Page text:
New Insights on the Corporate Landscape

Visit this section regularly to keep up with the latest news on African-American Board news. It includes content on new appointments, the latest studies/trends and thought provoking content on why the average person should care about the lack of African-Americans serving on Fortune 500 Boards of Directors. So why is African-American Board membership important? Board Directors mission is to create shareholder value.

Boards create the policies that determine which people companies choose to hire, train, promote, and fire. They have oversight of corporate expenditures that cut across areas that impact society as a whole. They also shape corporate giving. For these reasons, we need to bring diversity…diversity of thought, leadership, global perspectives.

The Case for and against Gender Quotas on Corporate Boards

In Europe, gender quotas are old news.

In 2003, Norway became the first country in the world to institute a gender quota for boards of directors, requiring listed companies to add female members to make up at least 40% of overall board representation. Other countries followed suit, including Belgium, France and Italy.

Read more about advancement in the U.S. here.

Chicago Lags National Average in Diverse For-Profit Boards

Only 14 percent of the board members at Chicago’s top 50 publicly traded companies are racially or ethnically diverse, compared to the national figure of 17.5 percent, a new report finds.

The 2018 Inside Inclusion Featuring the Corporate Diversity Profile report focuses on the top 50 Chicago-based companies ranked by 2017 revenue as reported in Crain’s Chicago Business’ 2018 Book of Lists and compares them to local and national statistics.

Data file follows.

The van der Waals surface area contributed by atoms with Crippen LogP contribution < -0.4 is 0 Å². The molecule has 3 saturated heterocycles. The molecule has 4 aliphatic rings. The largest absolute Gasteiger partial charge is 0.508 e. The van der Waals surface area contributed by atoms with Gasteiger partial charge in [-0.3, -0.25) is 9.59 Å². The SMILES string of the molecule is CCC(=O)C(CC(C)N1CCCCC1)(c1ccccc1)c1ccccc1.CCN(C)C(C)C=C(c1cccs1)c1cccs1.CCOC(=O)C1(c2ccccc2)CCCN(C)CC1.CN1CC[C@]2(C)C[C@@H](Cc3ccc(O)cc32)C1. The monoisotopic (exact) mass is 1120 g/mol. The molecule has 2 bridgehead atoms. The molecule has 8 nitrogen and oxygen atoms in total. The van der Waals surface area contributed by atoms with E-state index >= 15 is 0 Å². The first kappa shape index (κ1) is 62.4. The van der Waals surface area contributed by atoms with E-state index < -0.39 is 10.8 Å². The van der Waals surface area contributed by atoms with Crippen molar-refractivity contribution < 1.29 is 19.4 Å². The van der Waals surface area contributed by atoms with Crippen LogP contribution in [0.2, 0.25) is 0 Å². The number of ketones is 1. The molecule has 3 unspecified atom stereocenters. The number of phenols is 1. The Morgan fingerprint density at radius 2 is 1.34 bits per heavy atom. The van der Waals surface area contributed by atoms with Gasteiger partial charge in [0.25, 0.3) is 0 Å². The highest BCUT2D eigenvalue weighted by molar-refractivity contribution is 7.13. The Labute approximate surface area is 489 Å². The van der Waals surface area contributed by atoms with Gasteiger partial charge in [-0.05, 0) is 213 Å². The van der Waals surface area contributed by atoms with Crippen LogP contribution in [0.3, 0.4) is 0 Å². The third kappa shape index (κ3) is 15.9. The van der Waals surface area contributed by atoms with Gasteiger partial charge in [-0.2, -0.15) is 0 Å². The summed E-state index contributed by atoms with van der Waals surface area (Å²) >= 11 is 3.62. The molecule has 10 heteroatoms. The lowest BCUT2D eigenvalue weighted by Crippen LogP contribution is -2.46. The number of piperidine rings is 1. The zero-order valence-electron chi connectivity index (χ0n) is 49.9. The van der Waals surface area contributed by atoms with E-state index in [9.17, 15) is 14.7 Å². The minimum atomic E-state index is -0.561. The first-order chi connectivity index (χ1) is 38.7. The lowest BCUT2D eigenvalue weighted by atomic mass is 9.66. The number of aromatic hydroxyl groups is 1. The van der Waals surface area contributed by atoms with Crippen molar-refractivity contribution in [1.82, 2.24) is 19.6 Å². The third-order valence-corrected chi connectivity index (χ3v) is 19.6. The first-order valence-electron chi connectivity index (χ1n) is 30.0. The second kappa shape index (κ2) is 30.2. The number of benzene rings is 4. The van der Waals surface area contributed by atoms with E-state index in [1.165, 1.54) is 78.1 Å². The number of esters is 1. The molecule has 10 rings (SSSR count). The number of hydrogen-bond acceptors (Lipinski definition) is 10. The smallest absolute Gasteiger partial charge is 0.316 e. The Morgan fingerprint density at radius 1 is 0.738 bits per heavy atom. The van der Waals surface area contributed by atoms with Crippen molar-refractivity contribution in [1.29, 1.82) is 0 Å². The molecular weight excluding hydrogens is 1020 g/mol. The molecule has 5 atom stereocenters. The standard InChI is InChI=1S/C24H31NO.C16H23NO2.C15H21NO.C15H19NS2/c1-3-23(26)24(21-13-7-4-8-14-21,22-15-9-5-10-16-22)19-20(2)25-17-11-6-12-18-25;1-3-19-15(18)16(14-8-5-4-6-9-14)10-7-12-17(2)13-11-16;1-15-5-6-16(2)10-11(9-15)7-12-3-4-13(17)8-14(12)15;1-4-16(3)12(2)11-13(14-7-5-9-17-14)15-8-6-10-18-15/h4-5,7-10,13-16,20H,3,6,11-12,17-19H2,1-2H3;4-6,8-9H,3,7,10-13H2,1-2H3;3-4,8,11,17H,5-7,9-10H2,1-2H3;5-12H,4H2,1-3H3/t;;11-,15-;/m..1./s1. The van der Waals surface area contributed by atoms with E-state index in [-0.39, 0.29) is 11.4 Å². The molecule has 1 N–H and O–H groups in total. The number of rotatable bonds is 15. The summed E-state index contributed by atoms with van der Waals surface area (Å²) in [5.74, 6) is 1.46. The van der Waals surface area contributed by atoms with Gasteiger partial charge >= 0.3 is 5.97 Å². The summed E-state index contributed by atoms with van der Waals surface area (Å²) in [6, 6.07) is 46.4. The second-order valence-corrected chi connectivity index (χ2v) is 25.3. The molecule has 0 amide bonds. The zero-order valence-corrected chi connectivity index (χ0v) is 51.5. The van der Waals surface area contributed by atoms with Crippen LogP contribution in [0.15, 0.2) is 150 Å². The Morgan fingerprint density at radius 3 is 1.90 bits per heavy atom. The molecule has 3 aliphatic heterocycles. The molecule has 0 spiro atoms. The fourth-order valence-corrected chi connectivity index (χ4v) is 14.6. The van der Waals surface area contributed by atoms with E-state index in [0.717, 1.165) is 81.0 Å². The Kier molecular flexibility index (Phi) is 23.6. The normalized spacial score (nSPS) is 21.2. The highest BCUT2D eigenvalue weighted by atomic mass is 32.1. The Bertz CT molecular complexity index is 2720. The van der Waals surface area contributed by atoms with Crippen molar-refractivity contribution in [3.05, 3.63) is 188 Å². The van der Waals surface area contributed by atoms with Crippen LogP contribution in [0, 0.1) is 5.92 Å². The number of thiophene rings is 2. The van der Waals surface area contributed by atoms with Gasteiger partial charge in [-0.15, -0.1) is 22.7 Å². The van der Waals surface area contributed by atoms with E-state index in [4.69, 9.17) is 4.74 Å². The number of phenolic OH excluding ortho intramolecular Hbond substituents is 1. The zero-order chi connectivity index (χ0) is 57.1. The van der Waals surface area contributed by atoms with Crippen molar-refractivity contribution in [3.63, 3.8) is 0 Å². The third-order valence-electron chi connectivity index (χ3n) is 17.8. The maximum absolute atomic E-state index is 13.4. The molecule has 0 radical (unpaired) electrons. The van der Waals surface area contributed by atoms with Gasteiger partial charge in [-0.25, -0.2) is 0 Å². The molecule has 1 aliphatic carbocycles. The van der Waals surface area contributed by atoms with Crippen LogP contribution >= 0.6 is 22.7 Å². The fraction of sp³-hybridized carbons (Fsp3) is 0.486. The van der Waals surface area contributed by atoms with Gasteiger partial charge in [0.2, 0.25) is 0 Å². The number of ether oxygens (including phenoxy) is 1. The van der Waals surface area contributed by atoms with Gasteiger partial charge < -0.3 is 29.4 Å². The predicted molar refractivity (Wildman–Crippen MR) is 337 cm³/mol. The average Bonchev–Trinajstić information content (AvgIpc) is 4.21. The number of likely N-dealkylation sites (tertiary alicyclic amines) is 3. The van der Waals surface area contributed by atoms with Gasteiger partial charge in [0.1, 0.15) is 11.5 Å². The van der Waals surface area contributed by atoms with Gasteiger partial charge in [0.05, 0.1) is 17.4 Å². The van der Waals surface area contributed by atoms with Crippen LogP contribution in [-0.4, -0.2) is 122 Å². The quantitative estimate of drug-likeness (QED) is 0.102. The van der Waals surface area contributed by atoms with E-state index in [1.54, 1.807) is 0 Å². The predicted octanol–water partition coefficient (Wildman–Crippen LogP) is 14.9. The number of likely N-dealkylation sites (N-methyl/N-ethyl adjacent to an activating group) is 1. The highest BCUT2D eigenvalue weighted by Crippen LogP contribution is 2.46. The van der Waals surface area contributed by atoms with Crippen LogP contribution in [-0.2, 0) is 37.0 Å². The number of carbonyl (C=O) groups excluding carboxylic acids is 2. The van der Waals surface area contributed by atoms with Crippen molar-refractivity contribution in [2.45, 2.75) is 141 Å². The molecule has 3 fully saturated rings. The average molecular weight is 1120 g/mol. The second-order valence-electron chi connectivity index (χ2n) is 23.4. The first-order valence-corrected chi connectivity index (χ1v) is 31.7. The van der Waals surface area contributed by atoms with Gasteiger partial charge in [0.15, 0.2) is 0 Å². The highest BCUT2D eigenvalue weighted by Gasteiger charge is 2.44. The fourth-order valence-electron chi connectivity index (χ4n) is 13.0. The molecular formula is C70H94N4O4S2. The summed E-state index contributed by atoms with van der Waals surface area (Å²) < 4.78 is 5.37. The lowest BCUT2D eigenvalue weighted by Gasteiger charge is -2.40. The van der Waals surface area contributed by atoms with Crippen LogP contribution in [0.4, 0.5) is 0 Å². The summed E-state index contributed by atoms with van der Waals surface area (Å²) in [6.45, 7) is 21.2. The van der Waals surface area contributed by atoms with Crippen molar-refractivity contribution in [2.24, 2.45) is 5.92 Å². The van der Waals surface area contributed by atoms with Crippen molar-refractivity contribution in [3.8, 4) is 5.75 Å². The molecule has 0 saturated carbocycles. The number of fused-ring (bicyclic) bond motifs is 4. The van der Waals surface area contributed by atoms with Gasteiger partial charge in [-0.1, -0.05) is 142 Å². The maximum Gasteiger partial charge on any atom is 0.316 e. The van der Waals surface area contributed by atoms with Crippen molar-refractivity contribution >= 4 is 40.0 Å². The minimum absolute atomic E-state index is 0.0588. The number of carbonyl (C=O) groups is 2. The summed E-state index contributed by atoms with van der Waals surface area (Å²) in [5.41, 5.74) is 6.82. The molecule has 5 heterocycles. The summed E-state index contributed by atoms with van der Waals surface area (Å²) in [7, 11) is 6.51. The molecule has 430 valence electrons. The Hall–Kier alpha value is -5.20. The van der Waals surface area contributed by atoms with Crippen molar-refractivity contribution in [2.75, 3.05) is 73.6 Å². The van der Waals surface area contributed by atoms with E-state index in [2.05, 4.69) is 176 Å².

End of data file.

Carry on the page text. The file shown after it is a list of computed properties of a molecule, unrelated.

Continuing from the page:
Read the full article.

Power In The Boardroom: Registry Of Black Corporate Board Members

Over the past six years, Black Enterprise has identified African Americans who serve on the boards of America’s largest publicly traded corporations.

Read more about the Black Enterprise Registry of Corporate Directors here.

Video – How to Become A Corporate Board Member

Deforest Soaries

Watch the video to learn more about Deforest Soaries’ journey to the boardroom.
Soaries discusses how he gained entry to corporate boards, uses his position to impact change and the importance of diversity in corporate governance today.

Blog Post: Why Being A Part of Corporate Boards Matter

Dana Bolden

Just recently, a colleague asked me if I knew any African-American’s who served in C-suite roles with food or agriculture companies.  I didn’t know anyone directly, but thanks to the database we keep through The Director Project, I was able to share eight names that fit the bill.

Perhaps this was an isolated conversation but I think not. As new companies form, spinoffs occur and Boards seek to diversify, we need better and more focused means of sharing the resumes of talented African-Americans who are capable of corporate board service.

Read more here.

Bold Action is Needed by Boards of Directors as Corporate Wealth Becomes Increasingly Concentrated, Says New Book

Are public corporations to be managed to support shareholder needs for constant growth, or are they to be managed to build long-term value for the future? According to a new book by turnaround and corporate governance expert Deborah Hicks Midanek, this debate forms the crux of a “Governance Revolution” currently underway, with an outcome likely important to every person on the planet.

Read more about What Every Board Member Needs to Know, NOW! here.

New California Law Forces Board Diversity, But Is It Right?

In a push to further corporate board diversity, California has enacted new legislation requiring publicly-traded firms in the state to have at least one woman on the board of directors.

Companies have until the end of 2019 to comply or face penalties. The more directors on the board, the more women the companies are required to add. For example, if a business has five directors, the law says it must add two women by 2021—six or more directors, then three women must be added to the board.

Read more here.